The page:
There’s a big reason why most of us hate math. Not even children, adults too. The reason behind fear of math or generally known as “math anxiety” is when someone experiences feelings of stress whenever they are faced with math-related situations – not just in the classroom, but also at home and everywhere else.
The roots of math anxiety begins when a person has bad experience with math such as not being able to master the subject in school which will later progress into adulthood. The thing is, most of our encounters with math outside
of school, only involve basic mathematics such as counting change of money and estimating time.
Normally, those who experience math anxiety generally have this belief that they are simply not born with the skills or talent to do math which makes them withdraw themselves from math entirely. Newsflash: Being able to do maths is not a “gift” that some has to be born with – maths is a learned skill that requires patience, diligence, and practice.
Similarly, this fear prevailed among children who seem to trouble grasping early mathematical concepts such as additions and subtractions. It has been shown that children with math anxiety are less likely to pursue interests or career paths relating to science, technology, engineering, and mathematics or STEM, which is one of the emerging trends of education in the 21st century and its skills are some of the most demanded skills that employers seek for when hiring. From knowing this, parents should understand that dismissing math anxiety among their children is important to ensure a bright and promising future for them.
So, how do you prevent your child from developing math-anxiety?
1- Encourage Mistakes
One of the most obvious reasons as to why people hate math is its rigidity. This is math in its natural form. Every single mathematical equation will always have one definite answer which leaves no room for mistakes and miscalculations. However, as parents, you can entirely dismantle this belief by fostering a supportive learning environment with your children at home.
Whenever your child is struggling to complete a math assignment or homework, provide help but at the same time, allow them to figure out the answers by themselves. Whenever you see a mistake, don’t punish them. Instead offer them tips and tricks on the different ways to approach the mathematical questions. Reinforce rewards for correct answers to inculcate positive feelings regarding math.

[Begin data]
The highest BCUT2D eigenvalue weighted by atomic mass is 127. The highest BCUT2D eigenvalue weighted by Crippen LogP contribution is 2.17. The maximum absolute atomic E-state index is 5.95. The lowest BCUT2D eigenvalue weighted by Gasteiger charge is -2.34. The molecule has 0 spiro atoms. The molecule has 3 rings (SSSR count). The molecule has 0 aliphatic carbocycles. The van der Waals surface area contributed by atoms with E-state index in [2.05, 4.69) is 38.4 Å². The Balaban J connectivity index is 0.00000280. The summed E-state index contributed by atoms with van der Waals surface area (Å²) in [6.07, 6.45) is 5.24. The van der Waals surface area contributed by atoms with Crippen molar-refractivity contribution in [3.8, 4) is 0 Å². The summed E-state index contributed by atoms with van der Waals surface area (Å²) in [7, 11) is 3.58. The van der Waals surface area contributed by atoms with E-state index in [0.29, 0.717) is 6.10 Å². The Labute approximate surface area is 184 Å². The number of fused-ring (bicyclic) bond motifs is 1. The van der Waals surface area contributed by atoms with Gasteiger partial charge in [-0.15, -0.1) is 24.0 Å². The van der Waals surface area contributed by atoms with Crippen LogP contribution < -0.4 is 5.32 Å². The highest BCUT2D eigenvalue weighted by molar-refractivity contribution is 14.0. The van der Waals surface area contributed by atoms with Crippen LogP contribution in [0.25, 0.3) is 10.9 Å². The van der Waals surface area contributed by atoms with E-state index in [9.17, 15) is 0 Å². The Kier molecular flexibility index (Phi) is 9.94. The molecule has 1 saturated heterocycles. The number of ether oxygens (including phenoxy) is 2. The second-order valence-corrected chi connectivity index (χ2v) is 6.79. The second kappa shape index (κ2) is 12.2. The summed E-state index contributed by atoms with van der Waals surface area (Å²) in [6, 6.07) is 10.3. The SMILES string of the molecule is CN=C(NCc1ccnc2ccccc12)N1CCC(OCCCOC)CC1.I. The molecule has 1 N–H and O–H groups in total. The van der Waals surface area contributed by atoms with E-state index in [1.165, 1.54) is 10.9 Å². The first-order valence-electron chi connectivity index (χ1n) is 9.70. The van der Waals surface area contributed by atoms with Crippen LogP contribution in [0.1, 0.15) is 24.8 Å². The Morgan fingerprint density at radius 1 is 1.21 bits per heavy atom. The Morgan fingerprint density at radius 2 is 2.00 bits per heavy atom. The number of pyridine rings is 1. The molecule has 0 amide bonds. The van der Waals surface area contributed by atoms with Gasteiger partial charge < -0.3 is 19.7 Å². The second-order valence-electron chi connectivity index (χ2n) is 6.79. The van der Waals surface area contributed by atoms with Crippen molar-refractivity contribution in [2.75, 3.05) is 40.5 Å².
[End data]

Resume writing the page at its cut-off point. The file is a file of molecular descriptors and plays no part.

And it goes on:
2- Dispel Math Myths
One of the biggest myths in math is what I’ve mentioned earlier which is believing that being able to do math is a gift that someone has to be born with. This is a completely false belief – just like learning to speak a certain language: a person is not born with the ability to speak the language on their own but slowly picks up the language by being
around people who speak the language.
Similar to math, a person can only master math with practice and repetition. Whenever your child feels discouraged from not being able to understand a mathematical concept, reassure them that it is okay and completely normal for someone to not be able to understand new knowledge for the first time.
3- We Can Do Math!
Always be encouraging to your children and reinforce to them the idea that “everybody can do math” and “math is not a talent, it is a learned skill that takes practice to master”.
4- Approach Math Differently
Mathematical equations might have definite answers but there are a plethora of ways to find the answers! Invest in math kits, toys, and games for your children to practice their math skills at home. This instills the idea that math is a fun subject instead of an intimidating one.
The Alfa and Friends’ Euler Maths programme offers various mathematical tools such as counting sticks and number bond beads to ease children’s comprehension and acquisition of mathematics. You can approach your child’s school and suggest them to incorporate math programmes for preschool such as Euler Maths for the benefit of your child and other children too.
5- Apply Math in Real Life
As I’ve said, math can be found everywhere. Show your child that math is part and parcel of life, so there is nothing to be afraid of. Simple things in life such as a trip to the grocery store can be mathematical too – ask your child to count the number of fruits in the trolley or count the number of cashier counters that are open.
Even routine tasks incorporate basic math such as asking them to count the buttons on their shirt or the number of steps on the stairs and many more. The more you integrate math in your child’s daily life, the more confidence they will have to face math in school.
Of course, there are plenty of alternative strategies to instill confidence in math within your child, but the foundations of math mastery is built on repetition, memorization, and practice. All you have to do, as a parent, is make the process as fun as possible – your child will soon find math to be a piece of cake!